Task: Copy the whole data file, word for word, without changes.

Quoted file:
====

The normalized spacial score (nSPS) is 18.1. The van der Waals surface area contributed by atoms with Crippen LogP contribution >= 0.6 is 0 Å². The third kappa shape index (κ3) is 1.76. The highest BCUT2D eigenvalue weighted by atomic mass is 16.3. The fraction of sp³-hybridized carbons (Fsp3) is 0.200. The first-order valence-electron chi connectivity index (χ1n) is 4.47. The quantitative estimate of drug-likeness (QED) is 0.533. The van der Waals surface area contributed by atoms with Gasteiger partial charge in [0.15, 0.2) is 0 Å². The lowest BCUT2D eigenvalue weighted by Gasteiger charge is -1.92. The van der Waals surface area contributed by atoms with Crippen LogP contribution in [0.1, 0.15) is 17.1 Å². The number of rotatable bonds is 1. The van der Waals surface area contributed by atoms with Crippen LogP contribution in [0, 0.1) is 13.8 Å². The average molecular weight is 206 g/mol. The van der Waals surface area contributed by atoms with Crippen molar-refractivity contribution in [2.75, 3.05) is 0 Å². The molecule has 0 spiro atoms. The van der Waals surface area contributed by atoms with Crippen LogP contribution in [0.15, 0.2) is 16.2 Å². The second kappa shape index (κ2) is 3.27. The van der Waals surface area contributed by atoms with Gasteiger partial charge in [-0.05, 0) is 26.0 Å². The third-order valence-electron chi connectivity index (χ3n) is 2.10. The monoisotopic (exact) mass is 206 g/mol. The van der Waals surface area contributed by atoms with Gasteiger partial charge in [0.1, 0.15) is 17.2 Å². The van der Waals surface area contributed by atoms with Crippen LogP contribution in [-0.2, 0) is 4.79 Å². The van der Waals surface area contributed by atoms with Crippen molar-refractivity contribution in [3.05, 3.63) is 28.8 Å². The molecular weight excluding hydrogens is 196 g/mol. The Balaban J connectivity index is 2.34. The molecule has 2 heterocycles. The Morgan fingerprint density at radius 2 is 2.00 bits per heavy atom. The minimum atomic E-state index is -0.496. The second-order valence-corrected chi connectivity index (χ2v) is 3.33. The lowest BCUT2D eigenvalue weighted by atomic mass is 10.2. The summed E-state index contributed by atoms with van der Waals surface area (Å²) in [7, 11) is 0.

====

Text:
The normalized spacial score (nSPS) is 18.1. The van der Waals surface area contributed by atoms with Crippen LogP contribution >= 0.6 is 0 Å². The third kappa shape index (κ3) is 1.76. The highest BCUT2D eigenvalue weighted by atomic mass is 16.3. The fraction of sp³-hybridized carbons (Fsp3) is 0.200. The first-order valence-electron chi connectivity index (χ1n) is 4.47. The quantitative estimate of drug-likeness (QED) is 0.533. The van der Waals surface area contributed by atoms with Gasteiger partial charge in [0.15, 0.2) is 0 Å². The lowest BCUT2D eigenvalue weighted by Gasteiger charge is -1.92. The van der Waals surface area contributed by atoms with Crippen LogP contribution in [0.1, 0.15) is 17.1 Å². The number of rotatable bonds is 1. The van der Waals surface area contributed by atoms with Crippen LogP contribution in [0, 0.1) is 13.8 Å². The average molecular weight is 206 g/mol. The van der Waals surface area contributed by atoms with Crippen molar-refractivity contribution in [2.75, 3.05) is 0 Å². The molecule has 0 spiro atoms. The van der Waals surface area contributed by atoms with Crippen LogP contribution in [0.15, 0.2) is 16.2 Å². The second kappa shape index (κ2) is 3.27. The van der Waals surface area contributed by atoms with Gasteiger partial charge in [-0.05, 0) is 26.0 Å². The third-order valence-electron chi connectivity index (χ3n) is 2.10. The monoisotopic (exact) mass is 206 g/mol. The van der Waals surface area contributed by atoms with Gasteiger partial charge in [0.1, 0.15) is 17.2 Å². The van der Waals surface area contributed by atoms with Crippen LogP contribution in [-0.2, 0) is 4.79 Å². The van der Waals surface area contributed by atoms with Crippen molar-refractivity contribution in [3.05, 3.63) is 28.8 Å². The molecular weight excluding hydrogens is 196 g/mol. The Balaban J connectivity index is 2.34. The molecule has 2 heterocycles. The Morgan fingerprint density at radius 2 is 2.00 bits per heavy atom. The minimum atomic E-state index is -0.496. The second-order valence-corrected chi connectivity index (χ2v) is 3.33. The lowest BCUT2D eigenvalue weighted by atomic mass is 10.2. The summed E-state index contributed by atoms with van der Waals surface area (Å²) in [7, 11) is 0.